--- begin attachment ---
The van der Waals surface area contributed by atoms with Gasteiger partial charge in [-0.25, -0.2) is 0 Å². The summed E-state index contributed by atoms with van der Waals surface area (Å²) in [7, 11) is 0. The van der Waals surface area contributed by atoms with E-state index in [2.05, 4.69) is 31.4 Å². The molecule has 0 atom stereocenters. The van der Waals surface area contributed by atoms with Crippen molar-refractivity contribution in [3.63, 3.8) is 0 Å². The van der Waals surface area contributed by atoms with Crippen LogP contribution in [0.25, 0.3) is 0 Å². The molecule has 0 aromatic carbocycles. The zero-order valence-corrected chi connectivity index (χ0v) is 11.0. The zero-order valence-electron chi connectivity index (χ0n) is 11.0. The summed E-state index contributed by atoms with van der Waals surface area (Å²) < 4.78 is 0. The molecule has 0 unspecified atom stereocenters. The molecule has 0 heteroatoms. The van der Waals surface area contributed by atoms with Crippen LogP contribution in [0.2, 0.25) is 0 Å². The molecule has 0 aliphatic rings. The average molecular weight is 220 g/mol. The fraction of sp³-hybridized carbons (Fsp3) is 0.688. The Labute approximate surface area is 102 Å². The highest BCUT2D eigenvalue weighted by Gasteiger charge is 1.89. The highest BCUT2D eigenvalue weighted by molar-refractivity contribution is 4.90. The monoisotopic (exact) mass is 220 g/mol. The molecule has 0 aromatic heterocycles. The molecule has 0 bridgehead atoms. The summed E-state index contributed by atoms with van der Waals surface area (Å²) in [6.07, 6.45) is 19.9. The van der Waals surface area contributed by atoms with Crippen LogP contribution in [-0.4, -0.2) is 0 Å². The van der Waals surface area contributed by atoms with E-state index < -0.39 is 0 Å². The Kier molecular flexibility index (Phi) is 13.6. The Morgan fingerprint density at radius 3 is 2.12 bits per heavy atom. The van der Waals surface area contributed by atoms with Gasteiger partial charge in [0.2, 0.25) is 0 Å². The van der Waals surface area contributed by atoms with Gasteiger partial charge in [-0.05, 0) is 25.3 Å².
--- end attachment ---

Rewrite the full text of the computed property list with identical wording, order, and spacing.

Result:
The van der Waals surface area contributed by atoms with Gasteiger partial charge in [-0.25, -0.2) is 0 Å². The summed E-state index contributed by atoms with van der Waals surface area (Å²) in [7, 11) is 0. The van der Waals surface area contributed by atoms with E-state index in [2.05, 4.69) is 31.4 Å². The molecule has 0 atom stereocenters. The van der Waals surface area contributed by atoms with Crippen molar-refractivity contribution in [3.63, 3.8) is 0 Å². The van der Waals surface area contributed by atoms with Crippen LogP contribution in [0.25, 0.3) is 0 Å². The molecule has 0 aromatic carbocycles. The zero-order valence-corrected chi connectivity index (χ0v) is 11.0. The zero-order valence-electron chi connectivity index (χ0n) is 11.0. The summed E-state index contributed by atoms with van der Waals surface area (Å²) < 4.78 is 0. The molecule has 0 unspecified atom stereocenters. The molecule has 0 heteroatoms. The van der Waals surface area contributed by atoms with Crippen LogP contribution in [0.2, 0.25) is 0 Å². The molecule has 0 aliphatic rings. The average molecular weight is 220 g/mol. The fraction of sp³-hybridized carbons (Fsp3) is 0.688. The Labute approximate surface area is 102 Å². The highest BCUT2D eigenvalue weighted by Gasteiger charge is 1.89. The highest BCUT2D eigenvalue weighted by molar-refractivity contribution is 4.90. The monoisotopic (exact) mass is 220 g/mol. The molecule has 0 aromatic heterocycles. The molecule has 0 bridgehead atoms. The summed E-state index contributed by atoms with van der Waals surface area (Å²) in [6.07, 6.45) is 19.9. The van der Waals surface area contributed by atoms with Crippen LogP contribution in [-0.4, -0.2) is 0 Å². The van der Waals surface area contributed by atoms with E-state index < -0.39 is 0 Å². The Kier molecular flexibility index (Phi) is 13.6. The Morgan fingerprint density at radius 3 is 2.12 bits per heavy atom. The van der Waals surface area contributed by atoms with Gasteiger partial charge in [0.2, 0.25) is 0 Å². The van der Waals surface area contributed by atoms with Gasteiger partial charge in [-0.05, 0) is 25.3 Å².